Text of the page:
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Athlete Profile: Colin Abbott

Born 1990
Hometown Whitehorse, Yukon
Currently living Ottawa, Ontario
Club Yukon Orienteering Association
Occupation Student/Athlete
Blog superextrablue.tumblr.com

How long ago did you start orienteering? 7 years ago

What are your orienteering goals this year? Top 5 results at COC’s

Continue reading Athlete Profile: Colin Abbott >

Athlete Profile: Eric Kemp

Born 1989
Hometown Ottawa, ON
Club Orienteering Ottawa
Training log Attackpoint

What race are you looking forward to in 2019?

Canadian Orienteering Champs in Montreal. Running a championship race for a home crowd is an experience I’ve come to cherish.

What is your favorite orienteering event that you have done so far?

Racing in the Yukon is always incredible. I had a great streak of races at the North American’s last summer and really appreciate all the hard work and effort that went into pulling those off. A spectacular week.

Which map in Canada do you think all orienteers have to try at least once?

Without hesitation: Lewes Lake, Whitehorse Yukon. It’s a personal obsession at this point.

How do you normally prepare for an important race?

Plan, visualize plan, execute plan.

What do you like to do outside of orienteering?

I’ve started partner dancing. Call it active recovery?

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Eric is a member of Orienteering Canada’s 2019 High Performance Program.

Athlete Profile: Damian Konotopetz

Born 1990
Hometown Winnipeg, Manitoba
Currently living Calgary, AB
Club Coureurs de Bois
Occupation Athlete/Student
Training log Attackpoint
Website Personal blog
Twitter @dkonotopetz

Please list your best and proudest 2012 orienteering achievements.
Winning the silver medal in the COC Sprint and the bronze in the Long.
Placing 37th in the WUOC Middle.

Please list your best and proudest orienteering achievements to date.
Winning the 2002 Asia Pacific Orienteering Championships .
Participating in 3 JWOC’s (2008, 2009, 2010).
Top North American in every race at JWOC 2010; Sprint 74th, Middle 75th -B Final 14th (1 second from making the A Final—that really hurt!), Long 90th.
Winning the 2010 COC Sprint (M17-20).
88th in the Long distance at my first ever WOC in France, 2011.
Silver in the 2012 COC  Sprint and bronze in the Long.

What is your first orienteering memory?
Winning the 2002 Asia Pacific Orienteering Championships.

What is your favourite orienteering story or experience?
Attending my first JWOC in Sweden and seeing what a world class event is all about.

Is there a particular map/area where you could never get sick of orienteering?
No.

If you could fly anywhere in the world to orienteer, where would you go, and why?
Australia because I think it would be an awesome place to orienteer.

If you could get orienteering coaching from anyone in the world (dead or alive) who would it be, and why?
Thierry Gueorgiou because his technique is flawless.

What races are on your 2013 calendar?
US Individual Championships, WCOC’s, COC’s, WOC (hopefully).

Aside from orienteering, what other sports do you do on a regular basis?
Short track speed skating, cycling, running, inline skating.

What is your favourite pre-race breakfast/snack?
Protein shake, banana and a cliff bar.

Tell us something that we might not know about you….
I enjoy fishing.

 

Athlete Profile: Graeme Rennie

Born 1991
Hometown North Vancouver, BC
Currently living North Vancouver, BC
Club Greater Vancouver Orienteering Club
Occupation Computer Engineer
Training log Attackpoint

What race are you looking forward to in 2019? 

Australian Easter Carnival

What is your favourite orienteering event that you have done so far? 

Desert Run in central Washington state. Wonderfully unique, beautiful and challenging area.

Which map in Canada do you think all orienteers have to try at least once? 

Top of the Squamish Chief, in Squamish, B.C.

How do you normally prepare for an important race?

Relax! Eat lots, sleep well.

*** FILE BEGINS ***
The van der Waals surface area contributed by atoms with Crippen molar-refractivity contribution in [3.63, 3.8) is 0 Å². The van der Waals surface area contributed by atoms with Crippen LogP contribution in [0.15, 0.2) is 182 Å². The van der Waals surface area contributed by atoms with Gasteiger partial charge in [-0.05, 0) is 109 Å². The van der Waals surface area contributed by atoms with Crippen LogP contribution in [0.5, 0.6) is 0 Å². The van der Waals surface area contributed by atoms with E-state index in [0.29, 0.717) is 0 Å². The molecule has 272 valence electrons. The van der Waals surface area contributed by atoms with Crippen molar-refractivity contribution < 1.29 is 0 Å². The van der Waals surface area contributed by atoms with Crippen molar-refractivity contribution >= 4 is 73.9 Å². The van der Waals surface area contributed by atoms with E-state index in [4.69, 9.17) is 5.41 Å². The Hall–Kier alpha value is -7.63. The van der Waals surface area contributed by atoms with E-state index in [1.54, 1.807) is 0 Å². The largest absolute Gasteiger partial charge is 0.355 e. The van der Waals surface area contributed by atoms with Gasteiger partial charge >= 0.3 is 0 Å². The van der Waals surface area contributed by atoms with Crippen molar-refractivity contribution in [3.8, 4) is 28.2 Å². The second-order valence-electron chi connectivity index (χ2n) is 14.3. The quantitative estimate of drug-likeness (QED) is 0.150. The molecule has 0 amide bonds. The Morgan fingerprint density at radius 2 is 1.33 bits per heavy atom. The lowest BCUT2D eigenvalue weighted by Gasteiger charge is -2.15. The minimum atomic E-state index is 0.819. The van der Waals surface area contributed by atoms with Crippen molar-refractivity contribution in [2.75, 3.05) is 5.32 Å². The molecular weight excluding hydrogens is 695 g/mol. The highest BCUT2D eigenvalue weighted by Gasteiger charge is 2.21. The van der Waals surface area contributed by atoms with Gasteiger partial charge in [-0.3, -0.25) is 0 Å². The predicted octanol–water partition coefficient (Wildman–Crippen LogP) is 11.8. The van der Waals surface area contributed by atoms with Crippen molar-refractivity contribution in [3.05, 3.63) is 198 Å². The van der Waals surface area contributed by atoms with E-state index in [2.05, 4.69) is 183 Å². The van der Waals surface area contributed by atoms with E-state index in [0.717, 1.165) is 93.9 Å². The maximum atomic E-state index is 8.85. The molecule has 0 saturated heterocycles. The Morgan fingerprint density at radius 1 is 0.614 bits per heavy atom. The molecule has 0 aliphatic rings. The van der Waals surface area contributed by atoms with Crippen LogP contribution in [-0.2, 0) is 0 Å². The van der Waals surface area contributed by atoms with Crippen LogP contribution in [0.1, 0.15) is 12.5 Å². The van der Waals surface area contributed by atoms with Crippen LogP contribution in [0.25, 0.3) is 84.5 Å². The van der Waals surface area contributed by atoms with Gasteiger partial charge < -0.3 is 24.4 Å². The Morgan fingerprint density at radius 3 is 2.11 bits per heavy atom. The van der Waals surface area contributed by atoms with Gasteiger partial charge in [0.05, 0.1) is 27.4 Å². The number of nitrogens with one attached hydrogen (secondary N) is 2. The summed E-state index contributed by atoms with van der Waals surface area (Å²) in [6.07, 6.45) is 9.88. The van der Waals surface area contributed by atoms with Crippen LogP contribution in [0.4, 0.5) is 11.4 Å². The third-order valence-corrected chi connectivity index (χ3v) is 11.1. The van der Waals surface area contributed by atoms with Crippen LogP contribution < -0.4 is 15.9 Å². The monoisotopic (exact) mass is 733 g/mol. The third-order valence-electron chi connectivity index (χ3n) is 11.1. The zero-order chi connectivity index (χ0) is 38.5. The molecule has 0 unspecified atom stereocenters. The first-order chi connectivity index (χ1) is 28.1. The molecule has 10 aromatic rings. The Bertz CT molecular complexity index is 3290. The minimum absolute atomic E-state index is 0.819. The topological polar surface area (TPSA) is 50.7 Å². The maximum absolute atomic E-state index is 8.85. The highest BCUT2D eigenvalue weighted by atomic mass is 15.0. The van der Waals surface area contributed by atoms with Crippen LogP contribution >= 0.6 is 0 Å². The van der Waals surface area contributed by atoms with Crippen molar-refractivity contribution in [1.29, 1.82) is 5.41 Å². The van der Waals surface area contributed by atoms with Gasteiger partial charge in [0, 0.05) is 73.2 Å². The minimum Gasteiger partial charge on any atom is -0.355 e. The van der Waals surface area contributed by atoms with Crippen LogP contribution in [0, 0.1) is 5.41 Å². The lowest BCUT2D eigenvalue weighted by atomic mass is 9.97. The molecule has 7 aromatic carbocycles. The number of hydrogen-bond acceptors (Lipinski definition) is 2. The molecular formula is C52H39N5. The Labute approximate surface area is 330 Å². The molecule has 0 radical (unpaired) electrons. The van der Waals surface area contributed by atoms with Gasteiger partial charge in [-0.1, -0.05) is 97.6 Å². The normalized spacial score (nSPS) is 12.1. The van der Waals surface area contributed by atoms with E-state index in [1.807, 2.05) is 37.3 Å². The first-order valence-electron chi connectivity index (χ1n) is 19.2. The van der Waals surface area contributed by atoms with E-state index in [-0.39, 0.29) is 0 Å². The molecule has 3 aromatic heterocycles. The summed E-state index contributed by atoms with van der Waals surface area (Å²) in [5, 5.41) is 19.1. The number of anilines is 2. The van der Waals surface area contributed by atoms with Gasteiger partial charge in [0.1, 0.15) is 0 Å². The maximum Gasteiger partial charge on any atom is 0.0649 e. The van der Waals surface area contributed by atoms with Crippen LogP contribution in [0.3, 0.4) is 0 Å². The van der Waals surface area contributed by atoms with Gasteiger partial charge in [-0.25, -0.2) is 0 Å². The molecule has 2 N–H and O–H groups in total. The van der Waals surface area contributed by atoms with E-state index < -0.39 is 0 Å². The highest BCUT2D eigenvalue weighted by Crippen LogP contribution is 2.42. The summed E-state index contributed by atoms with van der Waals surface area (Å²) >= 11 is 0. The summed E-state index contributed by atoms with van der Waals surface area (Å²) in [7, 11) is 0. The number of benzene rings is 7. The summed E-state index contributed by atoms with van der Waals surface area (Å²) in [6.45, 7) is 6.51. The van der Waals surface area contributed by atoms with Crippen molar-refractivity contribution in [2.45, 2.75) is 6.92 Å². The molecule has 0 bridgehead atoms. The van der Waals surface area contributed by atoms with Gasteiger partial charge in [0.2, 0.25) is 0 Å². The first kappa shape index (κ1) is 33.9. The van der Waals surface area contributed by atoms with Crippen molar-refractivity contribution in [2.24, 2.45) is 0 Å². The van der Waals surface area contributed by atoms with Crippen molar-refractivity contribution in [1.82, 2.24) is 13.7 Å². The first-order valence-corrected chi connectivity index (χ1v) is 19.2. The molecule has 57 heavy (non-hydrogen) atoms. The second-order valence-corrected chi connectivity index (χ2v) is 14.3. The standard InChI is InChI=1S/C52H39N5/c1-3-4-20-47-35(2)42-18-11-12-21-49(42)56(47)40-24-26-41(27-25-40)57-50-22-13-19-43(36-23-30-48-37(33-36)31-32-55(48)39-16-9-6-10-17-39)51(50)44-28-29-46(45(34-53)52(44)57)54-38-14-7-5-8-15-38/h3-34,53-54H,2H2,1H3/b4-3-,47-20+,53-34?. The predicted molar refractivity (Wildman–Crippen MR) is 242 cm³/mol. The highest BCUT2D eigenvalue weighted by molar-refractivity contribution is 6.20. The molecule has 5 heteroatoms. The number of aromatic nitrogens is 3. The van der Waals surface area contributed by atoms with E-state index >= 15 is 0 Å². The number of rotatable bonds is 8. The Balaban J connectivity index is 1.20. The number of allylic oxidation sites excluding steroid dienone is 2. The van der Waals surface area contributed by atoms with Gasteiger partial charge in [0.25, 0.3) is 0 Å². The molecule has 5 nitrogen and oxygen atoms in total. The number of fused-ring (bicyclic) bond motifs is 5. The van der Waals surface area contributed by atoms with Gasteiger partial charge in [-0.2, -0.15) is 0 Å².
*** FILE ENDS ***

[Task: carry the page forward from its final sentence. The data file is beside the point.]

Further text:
What do you like to do outside of orienteering? 

Running, Ultimate frisbee, climbing, cycling, Country skiing, and woodworking!

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Graeme R is a member of Orienteering Canada’s 2019 High Performance Program

Athlete Profile: Graham Ereaux


Born 1991
Hometown Moncton, NB
Currently living Sackville, NB
Club Falcons
Occupation Student

How long ago did you start orienteering? 8 years ago

What are your orienteering goals? To have a personally successful JWOC and COCs.

Continue reading Athlete Profile: Graham Ereaux >

Athlete Profile: Lee Hawkings


Born 1991
Hometown Whitehorse, Yukon
Currently living Ottawa, Ontario
Club YOA (Yukon Orienteering Association)
Occupation Student

How long ago did you start orienteering? 12 Years

How many JWOC’s have you been to? 2008 Sweden, 2009 Italy, 2010 Denmark

What keeps you motivated to train for the sport? There is always something new in Orienteering. Its not like doing laps on the track. It is different and challenging every time you go out.

What is your favourite event? It’s really hard to pick a favorite. Every event has its charms.

Do you have a pre-race ritual? 
If so, please share. Wake up at least 3 hours before I start, breakfast of a bagel with peanut butter and banana. At least a half hour warming up before the start

What would be your best orienteering memory? I think it would have to come from the training camp before JWOC 2008 in Sweden. We went out training and dumped our stuff by a lake in the middle of the map. After a good hard training session we came back to the lake for a swim and lazed around a bit on the warm rocks while we ate lunch

What are your goals for the 2011 season? Get some top 100s at JWOC in Poland. Make the JWOC relay team (top 3 on the Canadian team). Win a race COCs in Whitehorse

Athlete Team Profile: Jeff Teutsch

Born 1989
Hometown Ottawa, ON
Currently living Calgary, AB
Club Ottawa Orienteering Club, Foothills Orienteering
Occupation/strong Orienteering coach
Training log
Attackpoint
Twitter
@JeffTeutsch
Personal sponsor
o-store.ca

 

Which of your 2015 results are you most proud of and why?

I’m most proud of my performance at the Jan Kjellstrom long distance event in the Lake District in the UK over Easter weekend. The result is nothing special but I battled it out with good focus for 2:06:45 after a completely disastrous middle distance the day before. I felt physically strong and while I lost concentration and contact with the map a couple of times I always caught myself before they turned into significant mistakes and time loss. One of my best ever races mentally.

Which race/races are you most excited about for 2016?